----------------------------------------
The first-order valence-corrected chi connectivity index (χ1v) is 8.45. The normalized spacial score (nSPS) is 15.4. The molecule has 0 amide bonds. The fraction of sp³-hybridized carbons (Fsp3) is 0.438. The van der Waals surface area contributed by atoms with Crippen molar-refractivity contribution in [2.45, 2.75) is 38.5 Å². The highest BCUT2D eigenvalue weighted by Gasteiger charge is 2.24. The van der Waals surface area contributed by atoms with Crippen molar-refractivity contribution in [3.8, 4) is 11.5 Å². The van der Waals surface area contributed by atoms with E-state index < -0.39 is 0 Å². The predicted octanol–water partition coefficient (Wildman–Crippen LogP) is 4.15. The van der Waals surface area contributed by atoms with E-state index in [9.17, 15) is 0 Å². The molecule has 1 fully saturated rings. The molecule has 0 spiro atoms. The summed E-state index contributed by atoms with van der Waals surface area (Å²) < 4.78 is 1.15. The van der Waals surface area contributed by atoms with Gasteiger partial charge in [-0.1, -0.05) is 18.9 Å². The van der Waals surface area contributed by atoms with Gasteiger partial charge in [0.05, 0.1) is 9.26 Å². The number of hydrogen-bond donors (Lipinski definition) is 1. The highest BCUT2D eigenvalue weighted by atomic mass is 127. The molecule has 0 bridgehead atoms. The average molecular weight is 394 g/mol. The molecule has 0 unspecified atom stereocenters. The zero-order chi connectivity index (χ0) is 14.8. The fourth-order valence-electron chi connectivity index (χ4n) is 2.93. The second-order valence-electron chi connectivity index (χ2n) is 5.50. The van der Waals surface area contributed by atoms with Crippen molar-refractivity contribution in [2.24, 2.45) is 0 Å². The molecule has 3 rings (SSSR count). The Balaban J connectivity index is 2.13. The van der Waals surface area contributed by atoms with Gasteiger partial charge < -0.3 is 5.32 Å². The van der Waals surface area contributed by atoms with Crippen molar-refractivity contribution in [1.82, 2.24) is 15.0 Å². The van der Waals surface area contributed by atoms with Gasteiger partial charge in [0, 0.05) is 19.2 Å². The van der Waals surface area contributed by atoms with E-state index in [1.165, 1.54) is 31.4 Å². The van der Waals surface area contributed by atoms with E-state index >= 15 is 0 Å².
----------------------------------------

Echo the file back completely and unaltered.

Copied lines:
The first-order valence-corrected chi connectivity index (χ1v) is 8.45. The normalized spacial score (nSPS) is 15.4. The molecule has 0 amide bonds. The fraction of sp³-hybridized carbons (Fsp3) is 0.438. The van der Waals surface area contributed by atoms with Crippen molar-refractivity contribution in [2.45, 2.75) is 38.5 Å². The highest BCUT2D eigenvalue weighted by Gasteiger charge is 2.24. The van der Waals surface area contributed by atoms with Crippen molar-refractivity contribution in [3.8, 4) is 11.5 Å². The van der Waals surface area contributed by atoms with E-state index < -0.39 is 0 Å². The predicted octanol–water partition coefficient (Wildman–Crippen LogP) is 4.15. The van der Waals surface area contributed by atoms with E-state index in [9.17, 15) is 0 Å². The molecule has 1 fully saturated rings. The molecule has 0 spiro atoms. The summed E-state index contributed by atoms with van der Waals surface area (Å²) < 4.78 is 1.15. The van der Waals surface area contributed by atoms with Gasteiger partial charge in [-0.1, -0.05) is 18.9 Å². The van der Waals surface area contributed by atoms with Gasteiger partial charge in [0.05, 0.1) is 9.26 Å². The number of hydrogen-bond donors (Lipinski definition) is 1. The highest BCUT2D eigenvalue weighted by atomic mass is 127. The molecule has 0 bridgehead atoms. The average molecular weight is 394 g/mol. The molecule has 0 unspecified atom stereocenters. The zero-order chi connectivity index (χ0) is 14.8. The fourth-order valence-electron chi connectivity index (χ4n) is 2.93. The second-order valence-electron chi connectivity index (χ2n) is 5.50. The van der Waals surface area contributed by atoms with Crippen molar-refractivity contribution in [2.24, 2.45) is 0 Å². The molecule has 3 rings (SSSR count). The Balaban J connectivity index is 2.13. The van der Waals surface area contributed by atoms with Gasteiger partial charge < -0.3 is 5.32 Å². The van der Waals surface area contributed by atoms with Crippen molar-refractivity contribution in [1.82, 2.24) is 15.0 Å². The van der Waals surface area contributed by atoms with Gasteiger partial charge in [0, 0.05) is 19.2 Å². The van der Waals surface area contributed by atoms with E-state index in [1.165, 1.54) is 31.4 Å². The van der Waals surface area contributed by atoms with E-state index >= 15 is 0 Å².